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KNBA News - Pres. Obama announces steps, grants to address village relocation, water and sewer needs

Sep 2, 2015

Sept. 3, 2015

President Obama names Denali Commission as lead agency for coastal communities threatened by climate change

The U.S. Army Corps of Engineers says it's just a matter of 5 to 10 years before vital infrastructure in Kivalina is destroyed by erosion, flooding. Sea ice that now forms later in the year used to protect the island from fierce fall storms.
Credit Joaqlin Estus / KNBA

Based on a story by Zach Hughes, APRN

Wednesday in Kotzebue, President Obama continued his focus on climate change in Alaska by announcing that the Denali Commission will take the lead in dealing with coastal communities threatened by disastrous flooding, erosion and thawing permafrost.

That's welcome news for Melanie Bahnke. She’s the president of Kawerak, the nonprofit that serves the Native Bering Strait region, which is 75% Alaska Native. Bahnke said finding a group to take charge has been a repeated recommendation to the state and federal governments.

"We need to coordinate on a state, federal and local level, said Bahnke. “Our resources, our energy, there is no one lead agency that is tasked with identifying protective measures that need to be put in place."

The Denali Commission doesn't have staff to begin systematically working with the dozens of imperiled communities, but $2 million dollars set aside by the White House will expand its capacity. The Commission will also build on existing policies and procedures, and maintain partnerships with The U.S. Army Corp of Engineers and other federal agencies and state agencies. Funds for relocation of threatened villages are not available, but Commission co-chair Joel Neimeyer said involvement from the president's recently created Arctic Executive Steering Committee could bring cabinet-level funds.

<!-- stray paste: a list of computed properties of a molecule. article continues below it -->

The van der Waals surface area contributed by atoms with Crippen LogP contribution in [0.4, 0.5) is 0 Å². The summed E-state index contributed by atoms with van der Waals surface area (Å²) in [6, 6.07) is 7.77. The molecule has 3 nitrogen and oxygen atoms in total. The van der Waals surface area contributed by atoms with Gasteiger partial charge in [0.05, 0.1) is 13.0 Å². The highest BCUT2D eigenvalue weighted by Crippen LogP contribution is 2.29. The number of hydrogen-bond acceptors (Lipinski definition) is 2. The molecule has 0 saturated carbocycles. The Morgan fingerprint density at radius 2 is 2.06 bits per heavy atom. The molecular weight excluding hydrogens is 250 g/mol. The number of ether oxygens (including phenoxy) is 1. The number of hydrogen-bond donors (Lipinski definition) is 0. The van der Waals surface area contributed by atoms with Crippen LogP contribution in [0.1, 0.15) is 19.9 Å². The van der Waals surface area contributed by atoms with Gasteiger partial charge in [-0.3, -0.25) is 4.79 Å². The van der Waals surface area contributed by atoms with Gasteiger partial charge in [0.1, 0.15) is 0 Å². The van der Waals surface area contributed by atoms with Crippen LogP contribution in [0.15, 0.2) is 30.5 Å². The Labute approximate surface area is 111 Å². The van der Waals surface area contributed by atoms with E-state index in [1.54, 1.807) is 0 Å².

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President Obama announces increase of more than a third in federal funding for Alaska rural water and sewer needs

Shown here: A young man carries 10 gallons of water home from the Kivalina water tank. Each jug weighs about 40 lbs.
Credit Joaqlin Estus / KNBA

By Joaqlin Estus with assistance from Matthew Smith, KNOM

The White House Wednesday issued a statement announcing an increase of more than $16 million to go toward 33 water and sewer projects in Alaska. That's a third again as much money as last year's total federal allocation of 51 million dollars. The state met those grants with a match of $7 million.

The new money will go toward construction and installation of new systems, repairs to old systems, and for assessments to determine which of the older systems need or will soon need a fix. 

Andy Teuber is the Board chairman and president of the Alaska Native Tribal Health Consortium. He said the funding is much needed to improve public health.

Edward Enoch unloads ice he chipped from a riverbank near Tuntutuliak. About 6% of Alaska's population lack in-home plumbing, the highest rate in the nation. People in the 30-plus communities without services are from 40% to 98.9% Yup'ik, Inupiat, or Athabascan.
Credit Charles Enoch / KYUK

“Those children living in those rural communities with limited access are five times more likely to be hospitalized for those lower respiratory infections and 11 times more likely to be hospitalized for pneumonia” said Teuber.“So there's a substantial number of communities and community members across rural Alaska that are in need.”

The White House stated eligibility requirements for Rural Alaska Village Grants from the U.S. Department of Agriculture (USDA) are being changed to remove the word "dire," so villages won't have to wait until disaster strikes to get funding. Teuber said the word “dire” historically has meant “honey buckets,” so changing the requirement removes a significant barrier to keeping existing systems up and running.

“The White House statement reaffirms that what we understand to be the President's own stated priority to ensure federal resources are effectively used to avoid public health risks and prevent far costlier infrastructure rehabilitation after the system fails,” said Teuber. 

But USDA Director for Rural Development in Alaska Jim Nordland said the word "dire" wasn't meant to be taken out of the regulation.

“I think there was a mistake on that. There has been some changes in the regulation but there are still communities in Alaska that are on honey buckets, that are in dire situations,” said Nordland. “The incidence of water borne disease is very high. It's just unacceptable to have communities in Alaska still on honey buckets.” 

Nordland agrees with Teuber that the new money will help improve public health but much more is needed. He also applauds the Alaska Department of Environmental Conservation Village Safe Water Program and the Alaska Native Tribal Health Consortium for their efforts to find more cost effective systems.